The power and the glory of Mahalia Jackson
Mahalia Jackson sings at the Newport Jazz Festival in 1957. Mary Lou Williams heard her there and said she felt “cold chills run up and down my spine.”
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Pope John XXIII said such nice things to her. The National Baptist Convention was no less captivated, as were the Rev. Dr. Martin Luther King, Jr. and a host of black and white bishops and preachers and worshippers worldwide. The King and Queen of Denmark wanted more. So did the Empress of Japan, four U.S. presidents, Chicago Mayor Richard Daley, broadcaster Studs Terkel, the City of New Orleans, Ed Sullivan and James Baldwin, among others. But for musicians, the best compliments come from other musicians and no one could praise Mahalia Jackson the way that the jazz pianist and composer Mary Lou Williams did at the 1957 Newport Jazz Festival. Williams heard Jackson sing there and said, “That goddamn woman makes cold chills run up and down my spine.”
Jackson had one of the great big, gorgeous voices of the 20th century — maybe the biggest — inducing cold chills and hot springs of unexpected feeling. Unlike many of her contemporaries, she followed an interior compass that kept her locked exclusively onto gospel music. By her calculus, Jackson didn’t budge much from her original sound. She always sang like a bigger-than-life, supremely talented zealot. Her voice and timing and intensity not only rattled black listeners like Williams, but — for the first time — inspired mainstream white listeners to appreciate religious and secular music with a black gospel feel.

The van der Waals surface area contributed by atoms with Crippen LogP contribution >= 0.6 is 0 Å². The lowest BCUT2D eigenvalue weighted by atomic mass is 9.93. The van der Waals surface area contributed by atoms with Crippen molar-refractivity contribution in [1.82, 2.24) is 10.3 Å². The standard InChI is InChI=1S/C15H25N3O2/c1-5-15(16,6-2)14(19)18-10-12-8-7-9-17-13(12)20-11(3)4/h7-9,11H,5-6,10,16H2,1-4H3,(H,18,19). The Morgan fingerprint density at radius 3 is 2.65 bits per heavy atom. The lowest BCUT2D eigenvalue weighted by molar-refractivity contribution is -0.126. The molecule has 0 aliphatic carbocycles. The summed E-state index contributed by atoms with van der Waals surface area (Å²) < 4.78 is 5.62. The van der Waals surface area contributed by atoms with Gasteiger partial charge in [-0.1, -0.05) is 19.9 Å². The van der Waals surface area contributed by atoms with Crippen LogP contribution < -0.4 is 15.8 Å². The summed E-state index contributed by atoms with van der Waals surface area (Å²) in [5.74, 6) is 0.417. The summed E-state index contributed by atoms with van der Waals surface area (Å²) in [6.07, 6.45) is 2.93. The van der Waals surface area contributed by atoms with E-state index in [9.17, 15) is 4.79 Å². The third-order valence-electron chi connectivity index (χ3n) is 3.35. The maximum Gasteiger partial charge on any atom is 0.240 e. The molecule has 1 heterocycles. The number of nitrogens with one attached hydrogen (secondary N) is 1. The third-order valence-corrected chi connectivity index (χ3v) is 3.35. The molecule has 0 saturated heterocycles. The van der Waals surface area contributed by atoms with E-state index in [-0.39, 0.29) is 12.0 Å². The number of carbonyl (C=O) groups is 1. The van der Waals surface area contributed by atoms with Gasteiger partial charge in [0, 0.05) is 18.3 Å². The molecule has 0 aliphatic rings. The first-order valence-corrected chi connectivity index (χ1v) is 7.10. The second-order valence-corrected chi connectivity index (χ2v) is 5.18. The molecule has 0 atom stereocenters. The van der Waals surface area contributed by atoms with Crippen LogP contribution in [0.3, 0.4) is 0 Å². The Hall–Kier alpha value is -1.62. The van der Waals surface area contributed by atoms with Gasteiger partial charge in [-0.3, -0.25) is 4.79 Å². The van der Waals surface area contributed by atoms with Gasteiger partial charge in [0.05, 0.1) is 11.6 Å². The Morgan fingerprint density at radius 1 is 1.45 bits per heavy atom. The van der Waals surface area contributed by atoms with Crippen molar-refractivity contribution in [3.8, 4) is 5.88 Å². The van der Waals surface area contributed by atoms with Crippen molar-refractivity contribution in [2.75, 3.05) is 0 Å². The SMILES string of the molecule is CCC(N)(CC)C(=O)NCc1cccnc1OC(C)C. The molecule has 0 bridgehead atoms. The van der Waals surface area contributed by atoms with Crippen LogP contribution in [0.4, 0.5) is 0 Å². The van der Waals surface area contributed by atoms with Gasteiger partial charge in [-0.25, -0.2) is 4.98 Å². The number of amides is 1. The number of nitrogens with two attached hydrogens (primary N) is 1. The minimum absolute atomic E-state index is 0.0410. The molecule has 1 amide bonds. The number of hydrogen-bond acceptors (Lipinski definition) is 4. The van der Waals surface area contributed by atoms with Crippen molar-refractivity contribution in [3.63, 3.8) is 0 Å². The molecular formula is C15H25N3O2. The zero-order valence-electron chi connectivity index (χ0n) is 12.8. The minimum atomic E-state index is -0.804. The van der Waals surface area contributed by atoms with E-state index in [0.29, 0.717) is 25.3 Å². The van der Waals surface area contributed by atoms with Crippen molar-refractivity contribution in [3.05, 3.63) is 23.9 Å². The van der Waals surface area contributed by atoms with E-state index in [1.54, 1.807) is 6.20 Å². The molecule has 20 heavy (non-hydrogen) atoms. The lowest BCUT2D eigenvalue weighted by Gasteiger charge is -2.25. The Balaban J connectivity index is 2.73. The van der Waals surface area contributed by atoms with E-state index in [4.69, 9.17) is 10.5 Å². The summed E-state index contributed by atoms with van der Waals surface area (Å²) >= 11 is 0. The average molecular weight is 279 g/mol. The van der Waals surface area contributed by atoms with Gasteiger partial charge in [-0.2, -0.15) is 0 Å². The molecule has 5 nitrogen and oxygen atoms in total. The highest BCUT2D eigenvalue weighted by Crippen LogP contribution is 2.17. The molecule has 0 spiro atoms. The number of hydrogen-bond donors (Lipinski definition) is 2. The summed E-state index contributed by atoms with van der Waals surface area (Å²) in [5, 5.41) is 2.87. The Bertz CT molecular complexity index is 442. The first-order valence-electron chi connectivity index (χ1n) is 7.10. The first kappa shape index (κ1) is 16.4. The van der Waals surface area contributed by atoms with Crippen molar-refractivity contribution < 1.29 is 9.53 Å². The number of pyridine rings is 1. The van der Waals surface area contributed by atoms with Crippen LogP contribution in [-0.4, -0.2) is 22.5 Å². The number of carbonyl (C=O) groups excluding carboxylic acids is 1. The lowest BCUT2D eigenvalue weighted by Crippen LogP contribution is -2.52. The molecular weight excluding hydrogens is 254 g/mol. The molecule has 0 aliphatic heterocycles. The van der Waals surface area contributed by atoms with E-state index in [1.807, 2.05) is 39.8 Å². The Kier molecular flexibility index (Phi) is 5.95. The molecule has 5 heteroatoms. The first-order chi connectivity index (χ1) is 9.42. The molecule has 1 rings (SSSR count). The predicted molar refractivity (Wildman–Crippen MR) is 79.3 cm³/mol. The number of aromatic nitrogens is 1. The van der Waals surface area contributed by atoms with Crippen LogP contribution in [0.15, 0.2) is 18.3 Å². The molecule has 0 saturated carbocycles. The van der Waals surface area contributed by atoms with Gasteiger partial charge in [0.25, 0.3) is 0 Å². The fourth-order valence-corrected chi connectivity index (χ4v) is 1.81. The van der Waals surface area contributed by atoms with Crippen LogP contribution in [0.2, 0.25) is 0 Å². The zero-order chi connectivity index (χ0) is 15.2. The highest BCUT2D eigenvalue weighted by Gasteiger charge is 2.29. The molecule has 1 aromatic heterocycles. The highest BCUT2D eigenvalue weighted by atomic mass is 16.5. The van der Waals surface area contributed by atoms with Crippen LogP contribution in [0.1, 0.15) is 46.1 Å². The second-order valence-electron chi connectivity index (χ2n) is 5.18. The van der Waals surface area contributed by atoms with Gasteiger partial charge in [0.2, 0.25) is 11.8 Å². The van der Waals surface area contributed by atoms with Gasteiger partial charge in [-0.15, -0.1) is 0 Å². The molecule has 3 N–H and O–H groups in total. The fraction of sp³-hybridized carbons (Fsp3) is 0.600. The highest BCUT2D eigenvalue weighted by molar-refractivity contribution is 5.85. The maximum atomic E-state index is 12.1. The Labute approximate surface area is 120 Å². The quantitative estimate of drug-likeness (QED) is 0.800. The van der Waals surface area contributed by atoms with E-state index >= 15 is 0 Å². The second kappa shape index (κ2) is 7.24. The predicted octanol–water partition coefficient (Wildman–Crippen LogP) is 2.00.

“She precedes Sam Cooke and Aretha Franklin,” says music historian Mark Burford, who specializes in 20th Century African-American music at Reed College. His 2019 book, Mahalia Jackson and the Black Gospel Field, re-examines years of scholarship and common assumptions about Jackson, who he believes had a lot to do with why “gospelized voices have become the lingua franca of popular culture.”
Gospel greats Cooke and Franklin expanded their appeal across the color divide when they transitioned to pop music in 1957 and 1960 respectively — without ever fully closing the door on the church. But Jackson introduced herself to white mainstream listeners singing the same songs she would have sung at many a black religious service. Exposing new audiences — virtually anyone with a radio or a television set — to what thousands of Baptist, African Methodist Episcopal and Sanctified congregations heard at church every week made Jackson “a cutting edge model for gospel in the early 1950s,” Burford says. Of course, white Pentecostal worshippers at the time were well acquainted with ecstatic revival singing, he adds. But those styles weren’t the same as Jackson’s operatic runs, moans, note-bending and interpolations.
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